By now it should be clear that the monetary experiment currently being carried out in Japan (known as “Abenomics”) is fundamentally different from the kind of quantitative easing which was implemented in the United States and the United Kingdom during the global financial crisis. In the US and the UK QE was implemented in order to stabilize the financial system, while in Japan, and now the Euro Area (EA) the objective is to end deflationary pressures and reflate economies which are arguably caught in some form of liquidity trap. Continue reading
Is something in the air? Do I detect a change in consensus on the way things are going in Japan? Certainly a slew of articles have been published in the financial press over the last month questioning where the Abenomics experiment is headed for. The general conclusion seems to be that wherever it is it is certainly not the originally designated endpoint. Continue reading
Occasionally, representatives of Germany’s Left party (Die Linke) will complain about being tagged as the successors to East Germany’s communist party. Well.
As part of the German parliament’s debate about the budget and foreign police, Gregor Gysi, parliamentary leader of Die Linke, spoke out forcefully against further sanctions against Russia. He called them “absolutely counterproductive.” He added that they provoked Russian countermeasures and hurt the economy. Rational policy, in his view, would be to lift the sanctions immediately.
Not to be outdone, Sara Wagenknecht, Gysi’s first deputy, said that economic warfare with Russia was damaging and “playing with fire.” She added that NATO maneuvers and EU sanctions were making the implementation of a ceasefire in Ukraine difficult.
Russia and the Russian government are, of course, utterly blameless in all of these events.
Not coincidentally, the party’s history as recounted on its English-language web site begins in 2007. If I had their background as the unreformed heirs to the Kremlin’s stooges, I’d keep it off the web site, too.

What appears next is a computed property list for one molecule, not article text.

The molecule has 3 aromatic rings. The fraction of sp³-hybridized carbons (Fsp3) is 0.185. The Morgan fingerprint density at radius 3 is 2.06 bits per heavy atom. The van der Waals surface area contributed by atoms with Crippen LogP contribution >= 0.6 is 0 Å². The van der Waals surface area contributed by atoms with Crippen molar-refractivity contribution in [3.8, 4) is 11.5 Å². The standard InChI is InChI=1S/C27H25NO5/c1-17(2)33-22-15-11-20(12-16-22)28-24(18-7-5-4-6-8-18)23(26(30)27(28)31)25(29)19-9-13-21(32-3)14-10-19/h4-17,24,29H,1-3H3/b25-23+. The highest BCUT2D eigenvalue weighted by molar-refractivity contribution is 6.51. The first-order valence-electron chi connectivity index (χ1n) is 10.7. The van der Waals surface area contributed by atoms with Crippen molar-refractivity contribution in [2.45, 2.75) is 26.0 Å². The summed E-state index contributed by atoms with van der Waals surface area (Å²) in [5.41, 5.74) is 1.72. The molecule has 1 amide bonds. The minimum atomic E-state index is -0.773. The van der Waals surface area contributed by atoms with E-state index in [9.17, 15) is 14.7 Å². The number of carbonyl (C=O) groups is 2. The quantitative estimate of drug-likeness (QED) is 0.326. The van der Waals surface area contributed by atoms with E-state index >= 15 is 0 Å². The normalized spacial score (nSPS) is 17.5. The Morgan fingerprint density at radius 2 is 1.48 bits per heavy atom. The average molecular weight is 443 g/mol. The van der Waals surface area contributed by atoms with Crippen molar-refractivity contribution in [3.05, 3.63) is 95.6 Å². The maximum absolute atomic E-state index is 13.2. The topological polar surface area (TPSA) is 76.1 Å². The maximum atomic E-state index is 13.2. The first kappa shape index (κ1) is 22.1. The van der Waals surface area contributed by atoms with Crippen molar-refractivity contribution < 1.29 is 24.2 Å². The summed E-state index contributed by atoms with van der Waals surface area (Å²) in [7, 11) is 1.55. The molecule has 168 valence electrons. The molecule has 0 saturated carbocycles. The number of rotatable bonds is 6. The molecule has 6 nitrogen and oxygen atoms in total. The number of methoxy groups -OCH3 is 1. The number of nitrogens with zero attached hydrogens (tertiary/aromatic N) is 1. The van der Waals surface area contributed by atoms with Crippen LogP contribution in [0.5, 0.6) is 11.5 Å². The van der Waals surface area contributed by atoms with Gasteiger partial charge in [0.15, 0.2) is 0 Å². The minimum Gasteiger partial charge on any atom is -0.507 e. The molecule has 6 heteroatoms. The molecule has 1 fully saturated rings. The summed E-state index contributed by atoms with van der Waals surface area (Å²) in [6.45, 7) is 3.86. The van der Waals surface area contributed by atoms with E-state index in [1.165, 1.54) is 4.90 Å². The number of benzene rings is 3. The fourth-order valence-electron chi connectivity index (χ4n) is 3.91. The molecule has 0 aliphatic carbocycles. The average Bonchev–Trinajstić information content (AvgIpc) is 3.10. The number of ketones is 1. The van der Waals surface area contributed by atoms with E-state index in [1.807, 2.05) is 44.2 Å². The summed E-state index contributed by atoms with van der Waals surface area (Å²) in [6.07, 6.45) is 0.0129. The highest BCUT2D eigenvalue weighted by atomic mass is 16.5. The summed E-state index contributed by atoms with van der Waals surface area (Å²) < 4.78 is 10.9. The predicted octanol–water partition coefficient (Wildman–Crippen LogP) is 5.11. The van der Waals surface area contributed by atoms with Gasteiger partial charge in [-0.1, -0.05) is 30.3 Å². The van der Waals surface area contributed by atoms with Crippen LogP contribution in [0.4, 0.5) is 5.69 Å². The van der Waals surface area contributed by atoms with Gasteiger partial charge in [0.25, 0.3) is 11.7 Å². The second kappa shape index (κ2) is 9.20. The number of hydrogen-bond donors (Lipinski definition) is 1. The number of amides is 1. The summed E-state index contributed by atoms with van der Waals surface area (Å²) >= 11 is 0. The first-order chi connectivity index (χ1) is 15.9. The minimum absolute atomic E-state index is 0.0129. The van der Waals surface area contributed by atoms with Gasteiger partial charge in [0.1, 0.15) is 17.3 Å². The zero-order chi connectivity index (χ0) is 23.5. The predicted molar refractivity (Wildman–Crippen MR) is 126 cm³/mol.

When Barack Obama told a CNBC interviewer last autumn that Wall Street ought to be “genuinely worried about what is going on in Washington” in reference to the US government shutdown he raised more than a few eyebrows. Normally political leaders try to calm and reassure markets, so this attempt to stir them up on the part of the US President was, in its way, something of a first.
Last May the Financial Times issued a similar warning in an editorial with a clear message: right now you should be more worried than you are about what is happening in Madrid. According to the newspaper, “secessionist demands have created a rolling crisis involving Catalonia and the national government in Madrid,” a crisis which it warns could end in a “head on collision” if the issues being raised are not addressed. Continue reading
“So what’s going on here? Well, it might sound like a hokey religion, but central banking is really a Jedi mind trick. Just saying something can be enough to make it happen. That’s because the power of the printing press gives their words a distinct power. Well, that and the fact that the economy is already one big self-fulfilling prophecy.” – Matt O’brien, “Abenomics has only worked because foreigners think it will” Continue reading